By Barry Reszel
In response to numerous comments overheard during intermission and while exiting Broadway in Chicago’s press opening of Director Daniel Fish’s gritty, honest, Tony Award-winning revival of Richard Rodgers’ (music) and Oscar Hammerstein II’s (book and lyrics) OKLAHOMA!, let’s first establish what this production is not.
If you, like this reviewer, have lyrics for “Oh What a Beautiful Mornin’,” “The Surrey with the Fringe on the Top,” and “People Will Say We’re in Love” at the ready for some spontaneous karaoke, because part of growing up meant annually watching the 1955 movie with Gordon MacRae and Shirley Jones in the lead roles of rugged cowboy Curley McLain and innocent farm girl Laurey Williams… This OKLAHOMA! is not that Oklahoma!
If you cherish and desire the traditional characterizations to remain untarnished from the original 1943 Broadway staging and, daresay, the hundreds, nay thousands, of revivals, tours, regional and community productions since then… This OKLAHOMA! doesn’t allow for that. (Full synopsis and history of the show in all its iterations may be read here.)
If your Oklahoma! requirement includes full orchestrations, gorgeous costumes and sets, sophisticated choreography expertly executed and/or moral assurance of who and what is good and evil—all wrapped up in a toe-tapping package that sends you home humming… Nope. You’re not getting that with this OKLAHOMA!
What patrons do get with this ALL CAPS OKLAHOMA! is the full-blown shout of authentic rural people (farmers and cowhands) cantankerously living together, trying to figure out life and love as they approach the reality of statehood in 1906.
In all versions, Cowboy Curly gets most of the good songs, but Fish reduces his leading man in the white hat character to that of a young, enigmatic suitor with equal parts macho arrogance, misguided ambivalence and too little genuine decency. His nemesis, farmhand Jud Fry, morphs in this iteration from the traditional, undeveloped villain into a tormented soul to whom Laurey shows compassion while acknowledging she fears him. But it’s undoubtedly positioning Laurey as the pivotal character in this love triangle that turns her into this production’s true protagonist.
But make no mistake, Fish’s Laurey, brilliantly portrayed on this tour by the talented Broadway veteran (original Hamilton and OKLAHOMA! casts, Rocky, My Fair Lady and more) Sasha Hutchings, is no dewey-eyed ingénue. Hutchings’ Laurey is brassy, confident and aware—one gets the notion that she only reluctantly marries one of these substandard men because it’s 1906 and, well, the wind is sweepin’ down the plain. Note, too, that Hutchings’ gorgeous voice is well shown off with the production’s more acoustic musical treatment, and her acting in the production’s pivotal final scenes is the stuff of a master class.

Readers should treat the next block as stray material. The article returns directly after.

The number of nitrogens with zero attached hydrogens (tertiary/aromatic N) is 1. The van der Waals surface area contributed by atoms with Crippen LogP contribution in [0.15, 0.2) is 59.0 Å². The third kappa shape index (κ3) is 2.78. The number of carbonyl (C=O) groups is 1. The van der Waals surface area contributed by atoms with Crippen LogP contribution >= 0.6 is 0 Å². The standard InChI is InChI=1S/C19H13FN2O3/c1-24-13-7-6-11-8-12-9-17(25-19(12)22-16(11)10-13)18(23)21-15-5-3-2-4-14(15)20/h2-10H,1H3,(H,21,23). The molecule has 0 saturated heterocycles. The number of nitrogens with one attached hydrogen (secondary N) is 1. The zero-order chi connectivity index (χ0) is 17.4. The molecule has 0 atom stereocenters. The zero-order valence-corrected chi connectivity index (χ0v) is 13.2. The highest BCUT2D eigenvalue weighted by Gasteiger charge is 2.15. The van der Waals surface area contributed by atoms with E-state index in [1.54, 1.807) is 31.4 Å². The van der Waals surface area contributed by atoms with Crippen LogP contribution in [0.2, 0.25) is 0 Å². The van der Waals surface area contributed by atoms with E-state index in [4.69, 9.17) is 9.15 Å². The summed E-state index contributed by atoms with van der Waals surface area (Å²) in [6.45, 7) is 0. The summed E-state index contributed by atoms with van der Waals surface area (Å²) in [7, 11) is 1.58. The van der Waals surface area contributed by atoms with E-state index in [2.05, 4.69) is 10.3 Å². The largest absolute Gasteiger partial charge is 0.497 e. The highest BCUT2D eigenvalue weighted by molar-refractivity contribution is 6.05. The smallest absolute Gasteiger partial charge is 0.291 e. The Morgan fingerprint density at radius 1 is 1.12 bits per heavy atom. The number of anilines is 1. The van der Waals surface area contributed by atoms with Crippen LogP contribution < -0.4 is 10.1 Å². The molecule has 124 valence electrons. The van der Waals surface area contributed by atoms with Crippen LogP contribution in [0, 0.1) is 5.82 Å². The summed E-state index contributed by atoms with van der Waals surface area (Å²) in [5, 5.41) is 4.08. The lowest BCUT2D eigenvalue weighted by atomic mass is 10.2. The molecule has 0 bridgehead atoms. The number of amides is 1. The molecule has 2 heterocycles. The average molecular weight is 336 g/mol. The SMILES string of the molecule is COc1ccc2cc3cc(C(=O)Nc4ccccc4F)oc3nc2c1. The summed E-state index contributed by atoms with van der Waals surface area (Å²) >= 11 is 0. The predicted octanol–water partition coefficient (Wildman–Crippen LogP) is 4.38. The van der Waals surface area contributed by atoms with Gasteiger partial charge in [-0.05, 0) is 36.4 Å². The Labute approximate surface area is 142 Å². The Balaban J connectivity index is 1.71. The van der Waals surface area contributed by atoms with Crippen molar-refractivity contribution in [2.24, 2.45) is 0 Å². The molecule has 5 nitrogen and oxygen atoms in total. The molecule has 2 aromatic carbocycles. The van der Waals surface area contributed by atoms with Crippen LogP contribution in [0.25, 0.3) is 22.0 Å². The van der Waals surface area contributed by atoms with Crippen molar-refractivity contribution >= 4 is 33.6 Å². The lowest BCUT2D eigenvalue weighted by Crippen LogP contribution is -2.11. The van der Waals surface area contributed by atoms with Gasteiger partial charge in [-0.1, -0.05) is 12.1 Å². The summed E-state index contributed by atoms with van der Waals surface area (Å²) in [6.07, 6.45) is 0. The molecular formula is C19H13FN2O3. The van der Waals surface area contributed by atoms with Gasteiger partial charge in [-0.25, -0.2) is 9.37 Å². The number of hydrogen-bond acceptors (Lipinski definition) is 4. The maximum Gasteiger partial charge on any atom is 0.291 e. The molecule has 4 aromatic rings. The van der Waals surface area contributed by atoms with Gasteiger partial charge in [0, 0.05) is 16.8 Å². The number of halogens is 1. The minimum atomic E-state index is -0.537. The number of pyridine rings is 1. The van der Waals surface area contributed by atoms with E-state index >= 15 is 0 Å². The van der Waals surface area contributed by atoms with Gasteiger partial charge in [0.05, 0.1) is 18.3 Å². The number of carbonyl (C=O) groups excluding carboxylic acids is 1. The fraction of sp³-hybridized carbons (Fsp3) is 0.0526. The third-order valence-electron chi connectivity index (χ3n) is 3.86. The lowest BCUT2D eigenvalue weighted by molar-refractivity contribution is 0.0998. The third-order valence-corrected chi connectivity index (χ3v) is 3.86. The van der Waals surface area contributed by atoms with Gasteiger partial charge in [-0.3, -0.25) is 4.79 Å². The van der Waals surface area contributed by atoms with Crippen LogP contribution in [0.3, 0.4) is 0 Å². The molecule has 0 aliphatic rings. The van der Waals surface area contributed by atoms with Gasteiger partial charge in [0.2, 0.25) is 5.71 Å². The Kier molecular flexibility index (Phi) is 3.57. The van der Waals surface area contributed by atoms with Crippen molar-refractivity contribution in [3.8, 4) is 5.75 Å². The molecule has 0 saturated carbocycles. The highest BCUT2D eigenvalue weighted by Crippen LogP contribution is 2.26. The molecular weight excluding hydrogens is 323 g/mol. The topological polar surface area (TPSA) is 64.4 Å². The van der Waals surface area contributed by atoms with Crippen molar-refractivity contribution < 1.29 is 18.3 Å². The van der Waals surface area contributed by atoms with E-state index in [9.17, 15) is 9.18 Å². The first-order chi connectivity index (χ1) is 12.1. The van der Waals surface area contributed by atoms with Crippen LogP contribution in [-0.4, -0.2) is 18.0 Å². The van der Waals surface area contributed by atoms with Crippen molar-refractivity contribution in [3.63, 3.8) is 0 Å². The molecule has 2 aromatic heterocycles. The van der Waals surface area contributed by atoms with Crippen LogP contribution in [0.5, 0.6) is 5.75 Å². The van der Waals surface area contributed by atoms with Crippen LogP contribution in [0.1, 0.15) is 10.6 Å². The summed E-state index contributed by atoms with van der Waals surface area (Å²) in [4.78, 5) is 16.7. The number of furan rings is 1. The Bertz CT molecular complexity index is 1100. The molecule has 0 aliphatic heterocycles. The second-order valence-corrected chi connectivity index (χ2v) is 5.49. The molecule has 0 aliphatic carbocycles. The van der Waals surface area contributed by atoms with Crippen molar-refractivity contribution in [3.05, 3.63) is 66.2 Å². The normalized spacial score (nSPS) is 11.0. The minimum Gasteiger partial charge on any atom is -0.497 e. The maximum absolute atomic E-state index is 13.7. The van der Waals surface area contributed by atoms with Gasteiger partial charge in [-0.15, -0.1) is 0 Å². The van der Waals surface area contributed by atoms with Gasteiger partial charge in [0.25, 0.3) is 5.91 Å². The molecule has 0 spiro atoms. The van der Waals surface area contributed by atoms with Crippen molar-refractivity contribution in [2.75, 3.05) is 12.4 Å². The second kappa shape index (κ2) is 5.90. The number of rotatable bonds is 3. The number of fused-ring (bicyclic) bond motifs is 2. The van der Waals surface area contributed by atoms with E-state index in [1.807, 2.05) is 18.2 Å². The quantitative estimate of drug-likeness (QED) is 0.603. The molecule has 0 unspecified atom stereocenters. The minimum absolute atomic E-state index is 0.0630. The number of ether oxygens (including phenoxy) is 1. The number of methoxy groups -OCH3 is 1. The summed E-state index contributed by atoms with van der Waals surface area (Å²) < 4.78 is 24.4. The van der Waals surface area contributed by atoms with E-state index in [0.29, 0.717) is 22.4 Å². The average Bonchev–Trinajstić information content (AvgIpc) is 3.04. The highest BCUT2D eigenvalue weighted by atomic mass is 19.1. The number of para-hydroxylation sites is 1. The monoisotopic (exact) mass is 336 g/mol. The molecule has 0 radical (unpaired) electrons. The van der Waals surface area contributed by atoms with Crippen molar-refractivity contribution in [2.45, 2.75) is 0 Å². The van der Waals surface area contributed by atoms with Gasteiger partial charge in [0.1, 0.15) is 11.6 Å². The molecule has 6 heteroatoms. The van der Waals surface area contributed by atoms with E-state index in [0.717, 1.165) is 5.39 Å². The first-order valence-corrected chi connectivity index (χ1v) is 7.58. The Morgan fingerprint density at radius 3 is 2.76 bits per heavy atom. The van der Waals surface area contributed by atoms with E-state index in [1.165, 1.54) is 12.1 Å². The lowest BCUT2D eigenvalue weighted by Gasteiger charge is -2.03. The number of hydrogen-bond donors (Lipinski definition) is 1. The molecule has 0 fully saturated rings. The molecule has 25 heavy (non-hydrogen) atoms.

Sean Grandillo, also with Broadway credibility (Deaf West’s Spring Awakening), is a youthful, straight-haired Curly who croons nicely while playing his guitar, as all cowboys ought. Christopher Bannow (OKLAHOMA! and The Elephant Man on Broadway) is sympathetically, hauntingly disturbed as Jud. Barbara Walsh’s (Tony Award-nominee, Falsettos) youthful Aunt Eller shares her wisdom and moxie unabashedly. Pose star Sis makes “just a girl who can’t say ‘No,’” Ado Annie all her own, while beau Will Parker is lovingly depicted by Hennessy Winkler. Gabrielle Hamilton reprises from the Broadway production her “Dream Ballet” like none other. Truly, this entire cast is filled with first-rate professionals. But reviews from press night in Chicago necessarily should shout out to Hunter Hoffman, the understudy who stepped into the role of slick peddler Ali Hakim. Let it be said here that Hoffman was every bit as efficient in delivering his performance as the actor he replaced; someone, please inform Broadway League President Charlotte St. Martin.
To those attending or contemplating buying a ticket to this transformational production, know going in that the experience might best be described as sepia-toned. A pigment added to a black and white photograph in the darkroom to warm photographs, sepia still leaves the image monochromatic. And that, perhaps, is simultaneously the blessing and curse of this OKLAHOMA! There’s a purposeful absence of technicolor in this production—from the gun rack-adorned, harshly lit plywood of the unit set to the concert storytelling approach that renders it sometimes unclear as to why characters are sitting in on a scene or where that scene is supposed to be taking place. Add to that some dialogue in pitch dark and the construct of filmed live closeups projected on the back wall in black and white.
These are jarring nods to constant threat from land and neighbor—predictive of the ultimate violence at the story’s close while requestive of introspection to modern day. Unlike the romanticization of time, place and characters likely evident in every preceding staging of Oklahoma!, Fish’s rendition is grounded in gravitas—toxic positivity traded for grim reality. The good news is that patrons needn’t choose one over the other; genius comes in many forms. Embracing that truth is easier when one knows what not to expect.
Broadway in Chicago presents “OKLAHOMA!” at CIBC Theatre, 18 W. Monroe St., Chicago, through January 23. More information and tickets are available here.